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earnings alert. we'll dig through the numbers from dow component visa and tell you what to expect this week. >> it's jocks week. the october job report could have big implications for the fed. early predictions straight ahead. >> and the song lyrics haters gonna hate could end taylor swift in court. why a rival musician's bad blood could cost swift $42 million. as the second hour of squawk box begins right now. ♪
>> live from the heart of business, new york city, this is squawk box. ♪ >> welcome back right here on cnbc. i'm andrew ross sorkin with joe kernen and becky quick. a little bit of news. >> that's why we're listening to the song. taylor swift is being sued for $42 million for alleged plagiarism of the lyrics to her 2014 hit song shake it off. he claims swift stole the words from a song he wrote in 2013 called haters gonna hate. representatives have not said anything but the chorus of shake it off is cause the players going to play and haters gonn
hate and fakers gonna fake. >> let's tell you about the top stories of the morning. stocks falling in asia. it came in weaker than expected fuelling fears the economy could be cooling. they're all closing lower. the weak manufacturing data putting a bit of pressure on oil prices. take a look at what's going on there. wti crude is $45.82. in earnings news, dow component visa reported quarterly profit of 62 cents per share. that was a penny below estimates. the company also announced a $5 billion stock buy back program. separately visa announced its buying visa europe in a big deal. we'll talk more about visa with an analyst later this hour. general electric completed it's acquisition. the final purchase price, $10.6 billion. the acquisition will add between 5 and 8 cents per share in
earnings in 2016. >> october was a banner month for stocks but we are looking ahead to the best performers of the next two months. he joins us now with a look ahead. >> the interesting part about what's happening with these certain stories are there's an idea that stock stories are making their way into the fold here. the stock market overall has been filled with highlights here for the month of october. the chemical giant here had it's best month ever. when i say ever, i mean in it's history. in it's corporate history. it was up 32% on the heels of or at least some of the succession plans happening there so the stock was near a 54 week low. microsoft adding billions of dollars worth of market value here. powered along by earnings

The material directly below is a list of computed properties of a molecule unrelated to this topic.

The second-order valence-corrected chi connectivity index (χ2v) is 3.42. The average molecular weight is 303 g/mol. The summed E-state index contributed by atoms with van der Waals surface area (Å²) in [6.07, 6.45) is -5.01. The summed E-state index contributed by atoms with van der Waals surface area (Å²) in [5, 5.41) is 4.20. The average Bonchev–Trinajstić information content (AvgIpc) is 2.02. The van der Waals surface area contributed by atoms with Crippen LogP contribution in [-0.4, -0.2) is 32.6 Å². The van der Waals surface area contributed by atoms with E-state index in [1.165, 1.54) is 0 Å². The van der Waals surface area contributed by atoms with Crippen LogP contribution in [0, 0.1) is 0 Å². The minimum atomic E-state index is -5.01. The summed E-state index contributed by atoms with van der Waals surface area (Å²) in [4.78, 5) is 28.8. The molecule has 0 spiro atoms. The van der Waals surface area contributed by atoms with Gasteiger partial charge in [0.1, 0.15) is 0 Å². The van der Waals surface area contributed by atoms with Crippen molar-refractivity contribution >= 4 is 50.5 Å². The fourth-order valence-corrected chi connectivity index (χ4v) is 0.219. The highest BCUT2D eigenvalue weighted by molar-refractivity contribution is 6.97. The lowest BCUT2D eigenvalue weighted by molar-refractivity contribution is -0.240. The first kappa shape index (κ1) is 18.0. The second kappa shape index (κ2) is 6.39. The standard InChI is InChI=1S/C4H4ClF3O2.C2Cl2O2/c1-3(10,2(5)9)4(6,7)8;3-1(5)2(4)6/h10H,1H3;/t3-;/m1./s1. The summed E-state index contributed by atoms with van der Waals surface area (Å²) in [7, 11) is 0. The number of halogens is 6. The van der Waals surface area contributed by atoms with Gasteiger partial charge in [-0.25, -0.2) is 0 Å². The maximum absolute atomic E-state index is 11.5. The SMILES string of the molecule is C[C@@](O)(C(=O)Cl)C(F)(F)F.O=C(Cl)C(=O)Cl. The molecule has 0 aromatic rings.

reports. best october since 2007 for the tech giant and then amazon.com doubled in value so far year to date. up 23% for the month of october so we talk about some of the big highlights and what are the stocks that are going to perhaps perform well going into the last couple of months here. now we asked our data partners to take a look at the numbers here. for the s&p 500 companies, among them that perform the best during november to december over the last decade. so if you bought at the end of october and sold, on average during this two month span, western digital up 2.4% and advanced auto parts up almost 8. look at the righthand side there. the trade is positive. western digital traded positive 90% of the time in that span over 10 years. and advanced auto parts 100% of the time as well. interesting context for the big
star performers during the months of november and december at least over the last ten years. of course guys, this is all just a backdrop like you said. the bearish case, possible slow downs in asia. possible slow downs elsewhere around the world and our own slowing economy here in the u.s. back to you. >> thank you. >> let's get more on what to expect in the week ahead with the chief economist at rdq economics and david, global head of manage investment at citi bank. you figure we go to 5% unemployment on friday with a descent number. you say we're almost at full employment yet you still think that there's hidden unemployment and not much improvement in the participation rate. so that seems like opposite -- >> no, there's hidden unemployment but that participation rate, the number of people either looking for a job or having a job has